My delay of over an hour was due to a strike by SW Trains on a Saturday. When I went to my home (GWR) station to buy my ticket the previous Thursday I was told there would not be a strike. Turned up at 6.30 am on Saturday to be told there was now a strike, by the other train company. I had no other way of travelling and it was for a meeting of an organisation for which I volunteer, not a paid job. Bus replacement time was changed while I was en route to the station where I normally change trains. Eventually arrived at destination 1 hr 25 minutes late. meeting had to wait for me to make it quorate. Compensation denied because ‘we do not pay out for strike action’. Glad I don’t have to travel regularly for work, it must be Hell for regular commuters!

I wholly disagree. In my experience most problems have been caused by the fragmentation of services and train companies passing the buck when things go wrong. One (of many) examples: a journey involved travelling by three different companies on a pre-booked ticket. First operator cancelled scheduled train because of lack of drivers. Second company then refused to accept my ticket because I was travelling on a later train. Guard very threatening, and eventually I had to pay excess. Can you explain to me why it was my fault that the first company cancelled and I couldn’t catch the booked train run by the second company?

I welcome anything that makes the delay-repay system easier to use and standardises the process across the railway system with consistent rules. I am pleased though that it will still require a claim and not be automated.

I am surprised that Which? keeps pressing for automated compensation since it is not always necessary and can only add to train companies’ operating costs and therefore increase unregulated fares – the more so if increases in regulated fares [which generate the largest number of compensation claims] are capped and cannot absorb the impact of additional compensation; the burden would transfer to the unregulated segment where fare increases would largely hurt the occasional and off-peak passengers most of whom are not on the train to get to paid employment. I would appreciate a response from Which? on this point.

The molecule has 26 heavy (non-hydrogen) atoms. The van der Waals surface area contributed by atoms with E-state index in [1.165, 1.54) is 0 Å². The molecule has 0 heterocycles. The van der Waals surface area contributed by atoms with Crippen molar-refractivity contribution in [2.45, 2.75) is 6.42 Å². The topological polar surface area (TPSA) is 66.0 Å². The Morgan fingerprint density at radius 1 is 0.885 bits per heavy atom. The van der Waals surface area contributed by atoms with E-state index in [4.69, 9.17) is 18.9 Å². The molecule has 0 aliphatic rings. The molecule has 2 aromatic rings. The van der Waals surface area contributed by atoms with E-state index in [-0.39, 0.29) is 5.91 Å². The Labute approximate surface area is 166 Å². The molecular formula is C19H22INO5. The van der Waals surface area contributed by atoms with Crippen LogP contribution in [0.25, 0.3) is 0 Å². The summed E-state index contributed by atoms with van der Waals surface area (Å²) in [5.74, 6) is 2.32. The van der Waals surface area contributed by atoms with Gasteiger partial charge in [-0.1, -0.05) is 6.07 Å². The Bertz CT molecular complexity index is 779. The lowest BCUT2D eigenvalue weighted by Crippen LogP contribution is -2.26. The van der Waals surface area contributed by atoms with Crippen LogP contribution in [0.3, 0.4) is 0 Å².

Because of the gaps in the timetable and the running of the trains I am frequently on a train that is scheduled to arrive at my destination well before I actually need to be there. If there is a delay of less than an hour it is usually of no consequence to me and I can enjoy the comfort and facilities of the train while it waits for the line to clear. In such circumstances I have no wish to claim any compensation. Even where that is not the case, if I have suffered no particular inconvenience I would not wish to claim compensation.

Claims on paper will still be required for the large number of passengers who are not able to claim on-line; transferring the claims from those who can make them on-line to a computerised process should enable paper claims to be handled faster and more reliably; in fact, I would say that must be a mandatory outcome imposed on the train operating companies.

There would also need to be a non-automated claims process, whether on-line or on paper, if automated compensation were introduced since many tickets are bought at ticket offices or from ticket machines where there is no record of the purchaser, as well as from independent websites where any personal details should not be transferable to the train company.

I consider compensation should be paid for actual loss, not automatically. How many of those claiming compensation will compensate their employer (automatically perhaps?) for being late for work? I left home at an appropriate time to arrive at work on time or earlier, giving thought to likely traffic congestion that might cause delays. I still got caught out by unusual traffic – road works, accident or just sheer volume. I knew what to expect and planned for it as well as I could. Those on public road transport were just as affected but presumably were not compensated. What is so special about rail commuters? Their sheer numbers contribute to the problem, and they know that.